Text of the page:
What Impact Do Almonds Have on the Enviroment?
Feb 28 2020 Read 1518 Times
Almonds are the second most sought-after nut on the planet, behind only peanuts (which technically aren’t actually a nut, but a legume) and they’ve enjoyed a recent resurgence in popularity due to a global health kick. Celebrities including Victoria Beckham and Kim Kardashian have touted the amazing benefits afforded by these small but delicious snacks, meaning they’re now more in demand than ever before.
Unfortunately, the environmental footprint of almond cultivation is not insignificant. For starters, the diminutive nuts consume a surprising amount of water for such a small foodstuff. Add to that the fact that the vast majority of almonds are cultivated in water-starved California and it becomes clear that they might be more trouble than they’re worth. Finally, the pesticides used to optimise almond yields is poison to the bees that are vital for cross-pollinating the crops, dealing another blow to a species that’s already under serious threat.
It takes around three-and-a-half litres of water to produce a single almond. Given that an estimated 82% of all almonds in the world are grown in California, it’s unsurprising that the industry there is a multibillion dollar one. The number of almond orchards throughout the state has doubled in the past two decades, providing a substantial boost to the local economy.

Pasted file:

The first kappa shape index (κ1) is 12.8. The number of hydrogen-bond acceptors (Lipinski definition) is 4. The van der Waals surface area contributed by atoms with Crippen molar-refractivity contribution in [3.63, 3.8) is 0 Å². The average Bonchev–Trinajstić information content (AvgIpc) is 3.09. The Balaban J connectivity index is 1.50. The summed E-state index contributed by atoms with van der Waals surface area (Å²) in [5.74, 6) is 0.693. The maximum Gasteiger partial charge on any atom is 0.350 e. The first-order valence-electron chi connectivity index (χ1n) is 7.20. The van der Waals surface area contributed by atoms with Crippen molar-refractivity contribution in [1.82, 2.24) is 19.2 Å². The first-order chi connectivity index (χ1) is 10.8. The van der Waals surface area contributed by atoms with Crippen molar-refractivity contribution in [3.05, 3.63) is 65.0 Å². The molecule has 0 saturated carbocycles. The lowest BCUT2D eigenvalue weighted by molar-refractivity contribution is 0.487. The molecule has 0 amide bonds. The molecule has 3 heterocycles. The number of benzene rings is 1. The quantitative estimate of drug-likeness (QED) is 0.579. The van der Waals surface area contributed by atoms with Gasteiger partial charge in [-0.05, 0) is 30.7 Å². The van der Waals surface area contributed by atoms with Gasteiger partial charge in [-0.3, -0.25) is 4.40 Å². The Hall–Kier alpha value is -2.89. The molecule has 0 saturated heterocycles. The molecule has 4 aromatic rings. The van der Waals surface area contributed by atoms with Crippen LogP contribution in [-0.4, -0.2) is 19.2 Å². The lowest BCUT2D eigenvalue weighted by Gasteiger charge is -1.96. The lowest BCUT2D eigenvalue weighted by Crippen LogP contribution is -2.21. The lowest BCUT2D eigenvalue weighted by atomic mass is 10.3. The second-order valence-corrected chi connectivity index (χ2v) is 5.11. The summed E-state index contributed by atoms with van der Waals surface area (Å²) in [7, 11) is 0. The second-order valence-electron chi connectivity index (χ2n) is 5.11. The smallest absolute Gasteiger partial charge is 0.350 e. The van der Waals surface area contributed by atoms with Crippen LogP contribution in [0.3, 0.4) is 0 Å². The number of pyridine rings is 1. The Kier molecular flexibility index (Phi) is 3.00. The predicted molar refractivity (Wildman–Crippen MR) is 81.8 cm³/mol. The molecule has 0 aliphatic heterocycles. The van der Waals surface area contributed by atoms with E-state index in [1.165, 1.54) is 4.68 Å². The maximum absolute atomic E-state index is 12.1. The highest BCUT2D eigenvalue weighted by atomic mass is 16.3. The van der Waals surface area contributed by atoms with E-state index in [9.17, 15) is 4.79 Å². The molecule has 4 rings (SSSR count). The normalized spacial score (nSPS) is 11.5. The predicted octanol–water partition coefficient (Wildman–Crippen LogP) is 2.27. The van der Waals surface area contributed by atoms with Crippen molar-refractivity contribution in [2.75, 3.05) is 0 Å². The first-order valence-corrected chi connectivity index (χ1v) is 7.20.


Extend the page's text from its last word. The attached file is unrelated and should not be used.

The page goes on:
Unfortunately, the same beneficial effects are not reflected in the crop’s environmental impact. California is a famously drought-ridden state, having suffered one of the most severe and lengthy periods without rain in its history in the last decade. This places a great strain on a finite resource and upsets the delicate water-agriculture interface; Californian farmers are already tapping underground aquifers that took millennia to build up but are being depleted in a fraction of the time.
Meanwhile, irrigation water taken from rivers means that the fish, crustaceans and mammals which live in those waterways are starved of a habitat. What’s more, the monocultured natural of almond cultivation discourages biodiversity in the area, meaning local ecosystems on land (and the flora and fauna which inhabit them) have also suffered as a result of the almond boom.
Bees in decline
At the same time, the practice of spraying pesticides on almond plantations to deter pests has other unwanted side-effects. Almond trees require pollination in order to flourish, so vast armies of bees are often brought in to help with the process. However, the bees cannot cope with the substances sprayed on the crops and so, just like human armies sent off to war, many of them do not survive the ordeal.
This is grave news not just for the survival of bees themselves, but also myriad other species, since the deterioration of pollination habits can have serious repercussions for all manner of other plants and animals. Indeed, cultivation of almost all human crops (not just almonds) rely on pollinators to aid with the process, meaning that a drop-off in bee populations can have a keenly felt effect on food security, as well.
So should almonds be shunned altogether? Well, the nuts are a great source of protein, fibre and other important nutrients and when consumed in moderation, can form part of a healthy diet. However, those concerned about their almond footprint should look to buy only organically produced ones, which don’t employ the pesticides so dangerous to bees. Meanwhile, almond milk is far preferable to dairy – but oat milk and soy milk both represent more eco-friendly alternatives.
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